Is Your Classroom a Masterpiece or a Blank Canvas?

Inspire INSPIRE 6 Comments

Each year, your classroom starts off as a blank canvas and you work tirelessly to make it a place where your students will thrive.  Think about how you can create a classroom masterpiece that will INSPIRE your students.  When they open the door, what unit of study will take their breath away? What masterpiece will greet them when they enter your classroom?

When artists approach their next masterpiece, they think about how to create a painting that fully represents their interpretation of a subject and also projects the emotion or statement they are trying to deliver.  Before any paint even touches the surface of a painting, decisions are made to guide the creative process. All seasoned artists know the creative process will be smoother, if the desired outcomes are planned in advance.  Your classroom can also be a masterpiece, if careful planning and decision making are part of your unit planning process.  Your room can show an interpretation of a unit of study and also project an emotion or statement that you want everyone who enters your room to feel and understand.

These decisions can parallel a teacher’s plan for their classroom space.


When people enter your room, can they tell what unit of study your students are engaged in?  Will they be in outer space with planets hanging from the ceiling, rocket parts just waiting to be assembled, myths peppering a starry background bulletin board, famous astronauts of each race and gender begging for research with books and posters?  Or will they be entering congress with Socratic seminar seating, pillars dividing the branches of government, robes and wigs for students to use for role playing and historical documents displayed in glass cases? Or is a life science unit springing growth into your room like the one shown below?


Your classroom should tell a story according to Stacey Goodman, artist and educator from Oakland.  Take some time as you plan your next integrated unit, to make your room the masterpiece that has everyone talking as they go through the gallery of your school.

Create Masterpieces Free Printable:


Social Studies:  History, CultureTimelines


English Language Arts: genres, reading strategies, writing process


Bulletin Boards

Comments 6

  1. As one of the eldest members of the Imagine family, I can go far back to my elementary years where I still remember the teachers and their rooms that were inspiring and inviting. They peeked my curiosity. They made me feel safe as a shy child. They reassured me that all was “okay.” I don’t remember the rooms that were void of color, student work, and designated spaces. And, I don’t remember those teachers. Teaching and learning are always about relationships. A teacher who cares and understands the importance of relationships and inspiration, creates a learning environment that supports growth, exploration, questioning, and curiosity. Love the ideas shared in the Optimal Learning blogs.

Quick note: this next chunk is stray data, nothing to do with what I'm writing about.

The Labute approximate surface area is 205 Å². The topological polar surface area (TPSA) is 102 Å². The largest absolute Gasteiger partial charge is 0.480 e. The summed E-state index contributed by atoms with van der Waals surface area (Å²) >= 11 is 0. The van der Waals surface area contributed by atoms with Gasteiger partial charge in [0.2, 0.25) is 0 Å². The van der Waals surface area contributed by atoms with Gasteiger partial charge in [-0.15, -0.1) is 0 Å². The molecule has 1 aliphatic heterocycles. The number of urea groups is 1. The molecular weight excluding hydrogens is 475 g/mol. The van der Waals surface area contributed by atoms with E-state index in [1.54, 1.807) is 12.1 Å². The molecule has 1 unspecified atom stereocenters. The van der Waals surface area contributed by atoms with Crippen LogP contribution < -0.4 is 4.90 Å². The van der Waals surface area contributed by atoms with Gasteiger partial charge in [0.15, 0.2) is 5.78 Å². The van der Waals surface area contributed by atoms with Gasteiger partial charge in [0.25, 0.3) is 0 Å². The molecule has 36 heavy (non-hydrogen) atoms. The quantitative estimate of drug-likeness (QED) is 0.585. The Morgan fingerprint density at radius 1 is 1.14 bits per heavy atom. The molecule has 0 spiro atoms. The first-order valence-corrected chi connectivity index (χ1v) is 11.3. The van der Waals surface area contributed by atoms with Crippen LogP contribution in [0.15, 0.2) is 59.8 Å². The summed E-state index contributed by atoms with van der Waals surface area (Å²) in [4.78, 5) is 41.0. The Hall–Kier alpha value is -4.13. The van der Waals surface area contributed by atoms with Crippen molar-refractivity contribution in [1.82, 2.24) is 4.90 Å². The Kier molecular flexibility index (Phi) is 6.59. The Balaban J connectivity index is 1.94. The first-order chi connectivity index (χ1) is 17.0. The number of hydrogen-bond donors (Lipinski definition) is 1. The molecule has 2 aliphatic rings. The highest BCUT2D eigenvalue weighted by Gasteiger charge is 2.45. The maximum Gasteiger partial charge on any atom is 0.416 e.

1. Nancy,
      I, too remember some very inspiring teachers that I was fortunate to have in my early years of schooling. In particular, I recall a fifth grade teacher that “painted part of the canvas” by placing inviting visuals on walls and tables, and then involved students in the additions and continuance of those visuals. Planning out a creative bulletin board as a student, and then reviewing ideas with my teacher prior to putting it up was very impressionable to me and I still remember the topics and content shown. It truly is about relationships and the interactions occurring to create those.

  2. I love this post. My favorite rooms to visit provide the atmosphere for students to completely engages students in the unit of study. Providing background experiences and tactile supports to support their learning. I think of this as creating the stage for learning, actors need props to bring the play to life just like teachers use the environment to bring learning to life. I loved changing my room as a hook to get students excited about what we were about to learn, but also let them take ownership by adding their own flare!

  3. I’ve always looked at my room in this way at the beginning of the year when considering how I want the flow of traffic to work, and I usually will change things up every six weeks. I had never thought of specifically tying the room setup to individual units of study. Because I teach Science and Social Studies, I have opportunities to do this frequently, and will look to incorporate this. Thank you for the ideas!

  4. I agree with the author, a classroom is a blank canvas. I have watched students observing the walls and decorations on the first day of school. They literally walk around the entire class observing everything. As part of the room planning, I always leave blank spaces to display student work. Students get so excited when they arrive to school and see their assignments hung up. You can hear them share with their friends, “That’ my paper.” They are not only proud of their assignments, but they get to be part of the masterpiece.

  5. As an artist this article popped at me. I think it’s great to design your classroom parallel to what unit you’re going to teach. However, what about the other units of study during the day that do not pertain to that classroom design? I feel like it’d be a big distraction. I also think it is very time consuming, and I’d rather spend time working on a lesson they are engaged in then decorating the classroom. The students also did not spend time designing the classroom so I feel like it would be less meaningful to them than to have something up in the classroom that they worked on together. Again I do think props are great, but I don’t really like the whole classroom decorations.

Leave a Reply

Your email address will not be published. Required fields are marked *